A correlation between diabetes and hearing loss has also been established; however, the exact rationale for this remains unknown. One theory suggests that high blood glucose levels associated with diabetes may lead to damage to the blood vessels and nerves of the inner ear, similarly to how diabetes can be damaging to many other parts of the human body.
Similarly, there is evidence to suggest a link between cardiovascular disease and hearing loss. The inner ear is highly-vascularized, containing many blood vessels. Therefore, it is especially sensitive to blood flow and any abnormalities in the cardiovascular system. A study published in the Laryngoscope in 2009 found that audiogram patterns strongly correlate with cerebrovascular and peripheral arterial disease. Specifically, low-frequency sensorineural hearing losses were found to be associated with these cardiovascular diseases.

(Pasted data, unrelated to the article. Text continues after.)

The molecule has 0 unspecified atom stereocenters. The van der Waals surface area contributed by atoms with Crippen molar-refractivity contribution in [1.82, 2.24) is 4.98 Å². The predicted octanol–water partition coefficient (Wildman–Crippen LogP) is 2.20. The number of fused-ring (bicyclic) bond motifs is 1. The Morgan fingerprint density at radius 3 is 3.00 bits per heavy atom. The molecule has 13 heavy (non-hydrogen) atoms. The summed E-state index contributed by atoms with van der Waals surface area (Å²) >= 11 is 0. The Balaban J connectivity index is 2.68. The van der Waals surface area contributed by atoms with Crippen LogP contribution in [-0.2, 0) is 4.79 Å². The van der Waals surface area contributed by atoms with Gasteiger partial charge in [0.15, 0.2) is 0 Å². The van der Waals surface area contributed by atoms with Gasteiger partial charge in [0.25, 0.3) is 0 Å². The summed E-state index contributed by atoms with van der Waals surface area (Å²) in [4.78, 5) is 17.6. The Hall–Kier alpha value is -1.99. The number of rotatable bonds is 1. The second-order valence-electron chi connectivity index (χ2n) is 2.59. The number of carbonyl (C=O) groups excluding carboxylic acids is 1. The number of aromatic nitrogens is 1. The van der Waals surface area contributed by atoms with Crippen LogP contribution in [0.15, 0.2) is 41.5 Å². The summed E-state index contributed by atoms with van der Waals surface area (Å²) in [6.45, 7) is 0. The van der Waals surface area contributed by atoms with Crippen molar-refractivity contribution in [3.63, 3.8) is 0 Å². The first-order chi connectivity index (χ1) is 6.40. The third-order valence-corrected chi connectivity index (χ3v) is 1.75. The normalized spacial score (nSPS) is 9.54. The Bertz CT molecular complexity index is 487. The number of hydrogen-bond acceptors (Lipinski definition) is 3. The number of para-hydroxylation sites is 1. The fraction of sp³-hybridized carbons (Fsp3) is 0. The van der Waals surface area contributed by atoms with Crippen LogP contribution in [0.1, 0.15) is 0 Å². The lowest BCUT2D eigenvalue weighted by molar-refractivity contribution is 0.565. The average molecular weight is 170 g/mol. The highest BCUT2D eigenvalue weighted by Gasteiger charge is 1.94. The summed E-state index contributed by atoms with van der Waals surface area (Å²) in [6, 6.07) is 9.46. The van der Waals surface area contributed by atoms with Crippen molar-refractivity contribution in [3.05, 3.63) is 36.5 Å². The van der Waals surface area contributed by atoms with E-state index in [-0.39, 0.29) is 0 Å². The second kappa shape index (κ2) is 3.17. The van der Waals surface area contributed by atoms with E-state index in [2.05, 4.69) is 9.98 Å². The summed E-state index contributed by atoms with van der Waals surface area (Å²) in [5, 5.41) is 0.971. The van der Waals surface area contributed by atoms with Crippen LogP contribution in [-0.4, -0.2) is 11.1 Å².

Lastly, a relationship between untreated hearing loss and dementia has been observed. For many years, researchers have theorized that social isolation resulting from untreated hearing loss contributes to the development of dementia. A study by the Lancet Commissions completed in July of 2017 confirmed that untreated hearing loss is associated with an increased risk for dementia due to the effects of untreated hearing loss on the brain. They found that when hearing loss is left untreated, this leads to decreased stimulation of the auditory nerve, resulting in decreased stimulation of the auditory cortex of the brain and consequently an increased risk of dementia. Fortunately, the study determined that when hearing loss is treated with amplification, the individual’s risk for dementia is similar to those with normal hearing.